resurging interest in the band, in early 2007, Megaforce announced that they had signed them to their
    roster. Under Beastie Boy Adam Yauch's studio supervision, the original band went back to the studio for
    the first time in over a decade and recorded Build a Nation, an inspired attempt at returning to the
    band's hardcore roots. In early 2011 the band began work on the next record. The record was initially
    titled "Let's Have Fun", but that title didn't stick and was changed to Into the Future, an album which
    saw release in November of 2012.

    Album Review - from allmusic

    D.C. punkers Bad Brains have achieved a well-deserved legendary status, built not just on their essential
    albums like Rock for Light and I Against I paving the way for years of hardcore to come, but also for
    being one of the first all-black groups in the predominantly white early punk scene. In the 30 years
    passing between Bad Brains' 1982 debut cassette and this album, multiple breakups, solo excursions, and
    reunions have ensued, and the 2000s and 2010s have been spotty times for this always tumultuous unit. Into
    the Future follows 2002's I & I Survived, an album based primarily on dub instrumentals and absent
    original Bad Brains screamer H.R., as well as the raw bombast of 2007's Adam Yauch-produced Build a
    Nation. That album attempted a return to the ragged glory of the band's early speed-demon hardcore days,
    and probably came as close as possible given the years and weather they'd seen since. Into the Future
    takes a similar path, turning out 13 new jams that volley between dub-styled reggae and the kind of loud-
    and-fast hardcore with funk and metal undertones that they've been perfecting for ages. Like Build a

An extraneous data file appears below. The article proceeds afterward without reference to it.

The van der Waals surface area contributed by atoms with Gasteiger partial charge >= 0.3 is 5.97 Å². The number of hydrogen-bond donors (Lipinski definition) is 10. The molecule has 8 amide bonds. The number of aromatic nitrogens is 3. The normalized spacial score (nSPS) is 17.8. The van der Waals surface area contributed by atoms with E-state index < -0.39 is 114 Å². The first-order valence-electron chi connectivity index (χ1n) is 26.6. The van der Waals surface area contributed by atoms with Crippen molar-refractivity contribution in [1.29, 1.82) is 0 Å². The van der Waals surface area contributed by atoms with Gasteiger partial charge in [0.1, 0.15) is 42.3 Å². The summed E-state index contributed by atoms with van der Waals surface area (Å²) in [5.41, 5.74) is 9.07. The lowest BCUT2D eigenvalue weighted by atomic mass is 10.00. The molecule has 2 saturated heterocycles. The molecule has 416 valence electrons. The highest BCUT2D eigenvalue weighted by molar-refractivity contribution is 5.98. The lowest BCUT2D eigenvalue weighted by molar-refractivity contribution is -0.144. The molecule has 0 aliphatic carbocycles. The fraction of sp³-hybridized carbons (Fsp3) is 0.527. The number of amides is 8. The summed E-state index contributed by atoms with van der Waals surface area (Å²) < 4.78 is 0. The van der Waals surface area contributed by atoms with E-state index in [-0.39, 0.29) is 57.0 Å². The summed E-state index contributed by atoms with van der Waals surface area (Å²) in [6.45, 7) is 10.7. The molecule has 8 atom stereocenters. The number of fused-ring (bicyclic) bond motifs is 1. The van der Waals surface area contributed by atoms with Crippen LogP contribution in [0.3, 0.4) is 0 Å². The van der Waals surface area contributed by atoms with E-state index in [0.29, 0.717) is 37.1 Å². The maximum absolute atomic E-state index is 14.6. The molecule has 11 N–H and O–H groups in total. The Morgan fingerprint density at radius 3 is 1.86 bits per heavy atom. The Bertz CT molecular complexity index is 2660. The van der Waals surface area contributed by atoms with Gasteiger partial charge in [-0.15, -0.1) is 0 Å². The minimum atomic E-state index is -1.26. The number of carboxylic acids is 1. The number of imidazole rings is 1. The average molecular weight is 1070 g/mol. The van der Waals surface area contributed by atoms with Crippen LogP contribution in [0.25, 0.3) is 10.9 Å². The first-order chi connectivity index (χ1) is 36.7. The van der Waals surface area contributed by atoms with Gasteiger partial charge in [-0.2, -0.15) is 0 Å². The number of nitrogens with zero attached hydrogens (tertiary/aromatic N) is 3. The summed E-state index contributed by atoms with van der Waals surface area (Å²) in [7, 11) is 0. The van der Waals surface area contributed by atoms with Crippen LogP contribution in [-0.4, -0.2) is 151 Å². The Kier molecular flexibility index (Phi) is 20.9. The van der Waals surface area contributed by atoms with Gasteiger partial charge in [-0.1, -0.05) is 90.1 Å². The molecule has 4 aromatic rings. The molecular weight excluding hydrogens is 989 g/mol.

Nation, however, it's not quite as loud and just a little bit less fast than before. Songs like "Youth of
    Today," "Come Down," and the title track all throw back to early punk roots, with abrupt breakdowns,
    dissonant chord changes, and rapidly shifting time signatures. "Popcorn" is somewhere between hardcore and
    a metalized hip-hop beat, with some shades of danger and grit transmitting through the song's brutally
    crunchy guitars and H.R.'s bellowing. While the album includes a fair amount of reggae tracks (which is
    typical of most Bad Brains releases), most of the lyrics are steeped in Rastafarian imagery and references
    to Rasta culture. The soupy digital dub of "Jah Love" is peppered with audio snippets from an early
    interview and the guitar-heavy rocksteady number "Make a Joyful Noise" floats by on a cloud of ganja
    smoke. The album closes with "MCA Dub," a tribute to the passed Beastie Boy and close friend of the band.
    Like on the last album, H.R.'s vocals are considerably huskier and lower than the demonic growl of his
    youth. Unlike that album, though, the vocals come off as cool, distant, and wizened instead of overly
    stoned and lethargic. It's amazing enough that the energy of early-'80s Bad Brains recordings was even
    able to be captured on audio tape to begin with. Bands full of kids born years into the reign of the
    Brains still can't come close to the lightning storm in a bottle that was Rock for Light, so it's foolish
    to hold the bandmembers themselves up to their previous work from decades past. Into the Future fares
    better than the stale output of most reunited punk acts and also rises above a weak rehash for the sake of
    nostalgia. Always true to their original vision, Bad Brains continue sailing on.

    Track Listing

    1. Into the Future
    2. Popcorn
    3. We Belong Together
    4. Youth of Today
    5. Rub a Dub Love
    6. Yes I
    7. Suck Sess
    8. Jah Love
    9. Earnest Love
    10. Come Down
    11. Fun
    12. Make a Joyful Noise
    13. MCA Dub
    A man only learns in two ways, one by reading, and the other by association with smarter people.
    Will Rogers

  2. #2


    if the rest of the album is as good as the link you posted,then....a score of 1.0 is grossly exagerated IMO!(just a shame that is the minimum score)